Alone we may be strong, but together we are stronger - and this is precisely why the Burda bewegt (Burda drives change) initiative was launched in 2019.
Many Burda employees are involved in voluntary or social work, take on responsibility and help other people in their free time. Today, Burda colleague Irmgard Giordano presents her heartfelt commitment.
Irmgard Giordano works in the Media Sales department at BCN. And since July 2020, she has had a "second job" as a now "working pensioner" at the non-profit Hospizverein Offenburg e.V., which was founded in 1992. Here Irmgard reveals why she is involved there and how valuable her very personal and loving help is for these people.
The Hospizverein is a non-profit registered association that works on a voluntary basis and with professional support. It supports the seriously ill and dying as well as their relatives so that they can experience this decisive phase of life in dignity and autonomy. Support begins wherever the person is at the end of their life. At home, in a care facility or even in hospital. The association offers grief counselling in the form of one-to-one conversations, counselling sessions or long-term grief counselling by trained volunteers. It advises on living wills and advanced health care proxies and provides training for medical and nursing professionals as well as for other interested groups. The association also trains volunteers as death and grief counsellors in accordance with the national curriculum.
A woman wants to care for her seriously ill husband at home. The family is at the end of its tether because the person in need of care is very restless and the prescribed medication does not work as hoped; bureaucracy and an opaque network of support services unfortunatley do not make the situation any easier. However, the person in need of care expresses the explicit wish to die at home. In this case, the hospice association arranges help through the responsible SAPV team. The family doctor must first write a prescription for this. The SAPV team then has the task of providing special palliative symptom treatment to relieve the symptoms.
At the same time, a volunteer from the hospice association is assigned to provide support, relief and advice to the family. This frees up time for the carer and gives them the secure feeling that they are doing the best possible for the person in need of care. The hospice association mediates between the various interfaces of the health care system, guiding relatives and/or the seriously ill through the range of help available, often bringing peace and security to an already very stressful situation. Family members have time and space to turn to each other and to spend the time before death together. Dying and death are unfortunately taboo in our western "civilisation".
In Germany, the western culture, dying, death and mourning have slipped completely into the private sphere. On the one hand, it has to do with the fact that the majority of people now die in nursing homes and clinics. In the past, the neighbour really did die "next door". As a child, you already experienced dying. Today, you can easily live to be 60 years old without ever having seen a dead person or being directly confronted with it. As a result, many people lose their inner access to this subject and are quickly overwhelmed.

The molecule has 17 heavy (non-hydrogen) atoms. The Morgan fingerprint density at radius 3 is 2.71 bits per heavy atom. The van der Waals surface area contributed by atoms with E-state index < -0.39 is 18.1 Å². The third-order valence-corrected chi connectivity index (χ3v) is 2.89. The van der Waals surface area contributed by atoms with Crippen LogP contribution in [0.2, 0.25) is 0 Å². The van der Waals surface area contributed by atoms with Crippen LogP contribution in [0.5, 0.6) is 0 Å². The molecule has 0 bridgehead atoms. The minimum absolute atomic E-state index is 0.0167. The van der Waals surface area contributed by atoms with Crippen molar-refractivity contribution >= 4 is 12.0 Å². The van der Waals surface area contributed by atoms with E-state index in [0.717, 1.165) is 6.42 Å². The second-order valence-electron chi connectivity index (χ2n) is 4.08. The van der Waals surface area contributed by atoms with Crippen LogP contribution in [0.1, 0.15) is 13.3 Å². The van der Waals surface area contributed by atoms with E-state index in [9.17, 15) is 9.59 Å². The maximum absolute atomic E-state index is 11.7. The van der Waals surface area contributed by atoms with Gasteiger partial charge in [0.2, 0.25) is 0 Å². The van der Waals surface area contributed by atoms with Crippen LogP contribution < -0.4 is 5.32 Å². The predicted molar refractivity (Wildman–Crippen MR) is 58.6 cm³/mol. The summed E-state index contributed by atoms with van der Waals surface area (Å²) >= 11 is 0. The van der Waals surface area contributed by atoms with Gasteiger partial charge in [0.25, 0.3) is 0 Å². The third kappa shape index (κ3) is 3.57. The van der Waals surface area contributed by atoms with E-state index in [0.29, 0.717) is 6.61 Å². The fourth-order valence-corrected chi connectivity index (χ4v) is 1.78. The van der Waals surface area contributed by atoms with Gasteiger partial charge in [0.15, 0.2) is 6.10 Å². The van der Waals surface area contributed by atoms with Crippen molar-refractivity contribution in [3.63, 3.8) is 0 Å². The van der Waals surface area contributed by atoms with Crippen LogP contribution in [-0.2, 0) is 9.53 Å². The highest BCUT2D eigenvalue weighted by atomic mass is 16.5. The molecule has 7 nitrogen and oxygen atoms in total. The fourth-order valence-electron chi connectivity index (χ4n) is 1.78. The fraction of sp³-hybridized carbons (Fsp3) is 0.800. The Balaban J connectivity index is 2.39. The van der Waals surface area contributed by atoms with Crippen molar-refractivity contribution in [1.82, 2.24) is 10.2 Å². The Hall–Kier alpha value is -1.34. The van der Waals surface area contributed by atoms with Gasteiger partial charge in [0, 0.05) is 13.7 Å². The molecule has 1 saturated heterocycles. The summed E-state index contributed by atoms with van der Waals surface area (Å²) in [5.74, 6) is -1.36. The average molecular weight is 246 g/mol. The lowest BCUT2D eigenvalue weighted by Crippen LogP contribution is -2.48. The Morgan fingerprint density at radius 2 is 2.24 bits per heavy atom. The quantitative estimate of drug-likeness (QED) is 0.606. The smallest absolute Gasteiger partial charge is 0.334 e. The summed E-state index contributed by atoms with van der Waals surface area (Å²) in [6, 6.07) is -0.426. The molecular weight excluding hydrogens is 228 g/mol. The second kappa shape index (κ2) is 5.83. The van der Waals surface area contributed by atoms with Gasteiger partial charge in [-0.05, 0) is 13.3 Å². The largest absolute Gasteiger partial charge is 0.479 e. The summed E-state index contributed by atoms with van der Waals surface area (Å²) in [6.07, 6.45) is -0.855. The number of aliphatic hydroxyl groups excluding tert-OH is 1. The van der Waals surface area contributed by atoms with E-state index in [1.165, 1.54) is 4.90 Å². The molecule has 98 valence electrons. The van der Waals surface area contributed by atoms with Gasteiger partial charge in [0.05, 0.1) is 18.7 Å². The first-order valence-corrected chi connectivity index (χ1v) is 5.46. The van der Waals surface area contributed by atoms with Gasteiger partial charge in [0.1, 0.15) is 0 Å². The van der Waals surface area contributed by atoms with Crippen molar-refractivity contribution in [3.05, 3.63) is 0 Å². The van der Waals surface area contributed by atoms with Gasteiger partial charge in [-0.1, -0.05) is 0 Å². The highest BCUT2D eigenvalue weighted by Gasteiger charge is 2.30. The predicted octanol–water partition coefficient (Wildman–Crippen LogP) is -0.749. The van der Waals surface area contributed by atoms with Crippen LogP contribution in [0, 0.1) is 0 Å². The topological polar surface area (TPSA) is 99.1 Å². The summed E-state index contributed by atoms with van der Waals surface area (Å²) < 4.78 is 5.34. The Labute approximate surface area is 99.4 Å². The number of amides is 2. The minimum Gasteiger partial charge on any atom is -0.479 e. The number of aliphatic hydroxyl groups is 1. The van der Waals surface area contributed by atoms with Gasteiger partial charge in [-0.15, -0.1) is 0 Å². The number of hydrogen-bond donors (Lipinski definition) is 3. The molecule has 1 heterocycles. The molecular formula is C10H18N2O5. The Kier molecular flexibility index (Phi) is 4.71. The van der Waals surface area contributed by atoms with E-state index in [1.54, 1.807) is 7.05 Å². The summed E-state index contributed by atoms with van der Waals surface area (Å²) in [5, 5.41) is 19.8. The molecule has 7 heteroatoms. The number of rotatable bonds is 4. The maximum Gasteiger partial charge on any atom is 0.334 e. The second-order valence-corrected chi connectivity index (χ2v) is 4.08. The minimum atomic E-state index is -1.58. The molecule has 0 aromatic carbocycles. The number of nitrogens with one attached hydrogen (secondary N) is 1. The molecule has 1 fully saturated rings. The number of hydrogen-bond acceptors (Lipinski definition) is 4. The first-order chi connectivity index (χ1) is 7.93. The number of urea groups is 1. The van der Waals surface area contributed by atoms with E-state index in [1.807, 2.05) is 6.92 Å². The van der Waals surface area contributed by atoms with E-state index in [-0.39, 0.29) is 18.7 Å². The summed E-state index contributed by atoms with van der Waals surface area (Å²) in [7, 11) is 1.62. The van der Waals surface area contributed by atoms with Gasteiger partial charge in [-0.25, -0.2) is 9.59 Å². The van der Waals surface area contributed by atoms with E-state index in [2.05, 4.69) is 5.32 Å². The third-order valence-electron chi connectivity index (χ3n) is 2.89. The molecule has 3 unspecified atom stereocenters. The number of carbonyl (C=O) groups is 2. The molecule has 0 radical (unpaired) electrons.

As volunteers we regularly receive mandatory practical support and supervision (also with external counsellors). If necessary, individual discussions with the head of the association are offered. Caring for volunteers is a priority. For board members, volunteers and staff alike, it is important to maintain one's own boundaries and good self-care (psychological hygiene). Creating one's own calm points strengthens one for the important work in the long term. I know this from my own experience because I am currently caring for my sick daughter.
The association helps with presence and care during the last days of life. The wishes of the seriously ill and dying person have priority and we always try to meet them. The associations role is to care, give orientation and support in difficult times.
Each person has to answer this question individually. However, it is always particularly important to build on one's own strengths. Ways to find one's own strength can be in rituals, in creating places of mourning, in early grief counselling, through strong family support, but also seeking out solitude or therapeutic help. For the transition, medical help in the form of medication can also be helpful, for example to aid sleep. The hospice movement would like to see more openness here so that people who accept professional medical help are not stigmatised. It is essential to have contact points where the experience can be processed through communication.
Compared to the death of children or humanitarian disasters, the death of (very old) adults is considered "normal". This view is not fundamentally wrong, but it forgets that old people also have fears and sufferings that make dying difficult for them. It forgets that relatives are still losing their mother or father and that this can be very painful and difficult. Society only conditionally admits grief for the aged parent, while grief for a child, for example, is allowed to be omnipresent. This phenomenon is called "disenfranchised mourning" and represents a taboo that the hospice association is constantly trying to break down. The younger a person is when he or she dies, the more likely it is that grief is conceded. Dying and mourning are as individual as each person. The Hospizverein Offenburg e.V. has therefore been working for almost 30 years to ensure that every person finds recognition and space in their dying and mourning.